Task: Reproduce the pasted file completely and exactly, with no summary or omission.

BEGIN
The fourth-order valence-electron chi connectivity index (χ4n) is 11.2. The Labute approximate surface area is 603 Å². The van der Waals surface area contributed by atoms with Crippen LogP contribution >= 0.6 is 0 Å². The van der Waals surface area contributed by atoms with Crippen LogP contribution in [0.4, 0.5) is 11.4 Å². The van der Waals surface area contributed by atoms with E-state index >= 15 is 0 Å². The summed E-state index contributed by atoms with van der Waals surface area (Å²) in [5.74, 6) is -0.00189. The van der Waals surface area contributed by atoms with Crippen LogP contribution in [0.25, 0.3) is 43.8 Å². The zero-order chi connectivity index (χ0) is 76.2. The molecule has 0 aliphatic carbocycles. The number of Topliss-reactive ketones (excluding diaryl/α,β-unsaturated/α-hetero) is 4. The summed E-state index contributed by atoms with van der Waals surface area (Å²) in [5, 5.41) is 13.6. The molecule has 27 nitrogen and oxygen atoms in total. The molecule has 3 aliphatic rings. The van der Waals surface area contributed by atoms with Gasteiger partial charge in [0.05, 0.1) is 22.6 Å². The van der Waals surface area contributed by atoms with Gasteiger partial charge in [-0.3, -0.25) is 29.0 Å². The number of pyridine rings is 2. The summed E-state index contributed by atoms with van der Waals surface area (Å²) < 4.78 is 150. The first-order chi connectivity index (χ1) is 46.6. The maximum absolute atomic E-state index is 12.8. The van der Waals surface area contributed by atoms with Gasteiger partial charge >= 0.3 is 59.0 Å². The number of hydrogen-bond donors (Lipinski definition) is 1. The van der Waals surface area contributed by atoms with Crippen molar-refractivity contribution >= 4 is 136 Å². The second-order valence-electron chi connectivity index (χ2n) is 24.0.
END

The fourth-order valence-electron chi connectivity index (χ4n) is 11.2. The Labute approximate surface area is 603 Å². The van der Waals surface area contributed by atoms with Crippen LogP contribution >= 0.6 is 0 Å². The van der Waals surface area contributed by atoms with Crippen LogP contribution in [0.4, 0.5) is 11.4 Å². The van der Waals surface area contributed by atoms with E-state index >= 15 is 0 Å². The summed E-state index contributed by atoms with van der Waals surface area (Å²) in [5.74, 6) is -0.00189. The van der Waals surface area contributed by atoms with Crippen LogP contribution in [0.25, 0.3) is 43.8 Å². The zero-order chi connectivity index (χ0) is 76.2. The molecule has 0 aliphatic carbocycles. The number of Topliss-reactive ketones (excluding diaryl/α,β-unsaturated/α-hetero) is 4. The summed E-state index contributed by atoms with van der Waals surface area (Å²) in [5, 5.41) is 13.6. The molecule has 27 nitrogen and oxygen atoms in total. The molecule has 3 aliphatic rings. The van der Waals surface area contributed by atoms with Gasteiger partial charge in [0.05, 0.1) is 22.6 Å². The van der Waals surface area contributed by atoms with Gasteiger partial charge in [-0.3, -0.25) is 29.0 Å². The number of pyridine rings is 2. The summed E-state index contributed by atoms with van der Waals surface area (Å²) < 4.78 is 150. The first-order chi connectivity index (χ1) is 46.6. The maximum absolute atomic E-state index is 12.8. The van der Waals surface area contributed by atoms with Gasteiger partial charge >= 0.3 is 59.0 Å². The number of hydrogen-bond donors (Lipinski definition) is 1. The van der Waals surface area contributed by atoms with Crippen molar-refractivity contribution >= 4 is 136 Å². The second-order valence-electron chi connectivity index (χ2n) is 24.0.